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Written by Jim Woolley   
Tuesday, 14 April 2015 00:11

The End of The Beginning

By the beginning of April 1915, Britain’s professional army, the “Old Contemptibles” who went to war in August 1914, was all but destroyed. They had first met the enemy at Mons, suffered the gruelling retreat to the Marne, then advanced back to the Aisne and finally raced north to take over the sector of the Allied line around Ypres. Their losses in killed, wounded and missing were relentless. Those that remained, many of whom had been wounded and returned to the Front Line after recovery, were exhausted and ill prepared or equipped for the wet and cold of a Flanders winter. But they held the Line, they did not fail.

Fortunately the Germans in the “trenches” opposite were in a similar state. The area around Ypres has a high water table and conventional trenches could not be dug into the water-logged ground in many places, both sides resorting to raised parapets. Most of the time was spent bailing out the flood water and repairing the parapets that were washed away, so neither side felt particularly aggressive!

For the Army as a whole, the biggest problem it faced was one of expertise. The scale of the casualties in what was a relatively small army meant that a significant proportion of the experienced officers and men were lost, key people whom it could ill afford to lose, especially at a time when the army was expanding rapidly. The Territorial battalions were beginning to arrive at the Front, and Kitchener volunteers would be coming later in the year, but they would not be fully effective for many months. In the meantime, the war would have to be fought by an increasing proportion of “green” troops.

For the Germans, at this stage in the war, they held most of “the cards”! They had decided where to make their stand, they had chosen, in the main, easily defended positions, they could decide to either stand firm or attack if the opportunity presented itself. For the Allies, inactivity was not an option, they had to evict the enemy who occupied large areas of Belgium and France. Hence the Allies had to keep attacking and the first significant British offensive was at Neuve Chapelle in March 1915.

Ottregian Casualties

In the first quarter of 1915, Ottery lost seven of her sons, all killed on the Western Front.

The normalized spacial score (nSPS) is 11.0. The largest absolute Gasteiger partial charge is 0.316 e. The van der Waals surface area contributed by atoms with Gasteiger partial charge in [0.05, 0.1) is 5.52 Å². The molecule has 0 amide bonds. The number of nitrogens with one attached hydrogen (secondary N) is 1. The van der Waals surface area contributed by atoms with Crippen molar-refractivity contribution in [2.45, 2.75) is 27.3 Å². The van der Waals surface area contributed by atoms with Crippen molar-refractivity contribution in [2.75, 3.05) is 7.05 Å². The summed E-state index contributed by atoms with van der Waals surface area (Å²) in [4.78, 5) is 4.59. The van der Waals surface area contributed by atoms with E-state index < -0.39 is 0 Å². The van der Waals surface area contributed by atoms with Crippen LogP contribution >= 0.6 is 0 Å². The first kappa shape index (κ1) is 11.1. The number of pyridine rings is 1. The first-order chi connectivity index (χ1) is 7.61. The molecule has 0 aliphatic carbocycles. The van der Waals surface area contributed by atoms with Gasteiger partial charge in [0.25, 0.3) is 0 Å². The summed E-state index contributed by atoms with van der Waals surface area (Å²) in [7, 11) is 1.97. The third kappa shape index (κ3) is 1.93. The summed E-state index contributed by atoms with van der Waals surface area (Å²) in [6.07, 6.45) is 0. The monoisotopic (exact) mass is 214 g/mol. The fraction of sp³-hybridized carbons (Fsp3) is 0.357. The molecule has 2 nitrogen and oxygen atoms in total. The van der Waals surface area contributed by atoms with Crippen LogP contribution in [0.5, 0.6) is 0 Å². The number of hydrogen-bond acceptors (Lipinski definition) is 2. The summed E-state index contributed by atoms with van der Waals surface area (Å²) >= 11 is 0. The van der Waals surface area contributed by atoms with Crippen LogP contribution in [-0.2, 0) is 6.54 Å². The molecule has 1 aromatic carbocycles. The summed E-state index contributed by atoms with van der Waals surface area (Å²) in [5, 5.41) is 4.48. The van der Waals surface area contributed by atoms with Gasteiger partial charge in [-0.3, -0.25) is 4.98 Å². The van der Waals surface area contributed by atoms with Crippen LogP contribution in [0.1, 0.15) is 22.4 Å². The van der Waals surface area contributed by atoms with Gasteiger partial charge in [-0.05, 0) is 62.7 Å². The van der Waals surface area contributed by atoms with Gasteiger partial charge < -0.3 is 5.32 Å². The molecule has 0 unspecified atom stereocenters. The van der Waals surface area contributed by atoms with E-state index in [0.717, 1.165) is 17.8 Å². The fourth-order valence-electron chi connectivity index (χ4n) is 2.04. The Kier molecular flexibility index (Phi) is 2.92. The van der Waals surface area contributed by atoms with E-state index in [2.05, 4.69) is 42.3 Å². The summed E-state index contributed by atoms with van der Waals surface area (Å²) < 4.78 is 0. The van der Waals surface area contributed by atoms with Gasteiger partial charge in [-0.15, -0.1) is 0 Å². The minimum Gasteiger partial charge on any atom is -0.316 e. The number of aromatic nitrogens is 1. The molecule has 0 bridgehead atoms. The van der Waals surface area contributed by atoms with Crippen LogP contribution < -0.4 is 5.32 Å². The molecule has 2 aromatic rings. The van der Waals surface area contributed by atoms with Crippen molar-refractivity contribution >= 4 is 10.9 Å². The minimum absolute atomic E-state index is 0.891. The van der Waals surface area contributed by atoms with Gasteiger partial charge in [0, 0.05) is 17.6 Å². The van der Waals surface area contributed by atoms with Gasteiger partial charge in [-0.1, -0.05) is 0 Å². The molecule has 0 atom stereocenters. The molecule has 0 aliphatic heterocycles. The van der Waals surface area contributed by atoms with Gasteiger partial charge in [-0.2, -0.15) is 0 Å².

Five were serving with the 2nd Devons, the majority of them being regular soldiers who had enlisted before the war began.

Typical of the random nature of many of the deaths of the Great War was that of 8968 Private John Perryman, 2nd Devons, killed in action 11/03/1915, by a German shell which burst in the midst of a group of four of them whilst they were standing in a farm house in Northern France, during the Battle of Neuve Chapelle.

The other four members of the same battalion who were killed at this time were :

8569 Private Harold Lionel Salter, died of wounds 01/02/1915

8833 Private Arthur Young, killed in action 23/02/1915

11839 Private Albert George Berry, died of wounds 15/03/1915, also at Neuve Chapelle.

11508 Private Herbert William Godfrey, died of wounds 16/03/1915, also at Neuve Chapelle.

Also killed were Sergeant Richard John Carnell, East Lancashire Regiment, one of the London Ottregians, originating from Fenny Bridges, died of wounds 15/01/1915, and 2nd Lieutenant Cyril Henry Cameron, Royal Horse Artillery, killed in action 12/03/1915, a nephew of Ann Buller, of Strete Raleigh House, and a member of the Escot Club.

Rest in Peace.

Charles John Piney

Several people responded to my plea in the March Gazette for help in uncovering the identity of Charles John but unfortunately we still cannot discover who his parents were. We have however confirmed the West Hill connection. The Exeter and Plymouth Gazette of the 20th September 1916 carries a report of the death in India of ”John Piney, only son of Mr and Mrs Piney, of Salston Cottage, Ottery St Mary”. Sadly we still do not know the identity of Mr and Mrs Piney.

If you can solve the mystery, do you know which Pineys lived at Salston Cottage, please telephone me on 01404 812176

Jim Woolley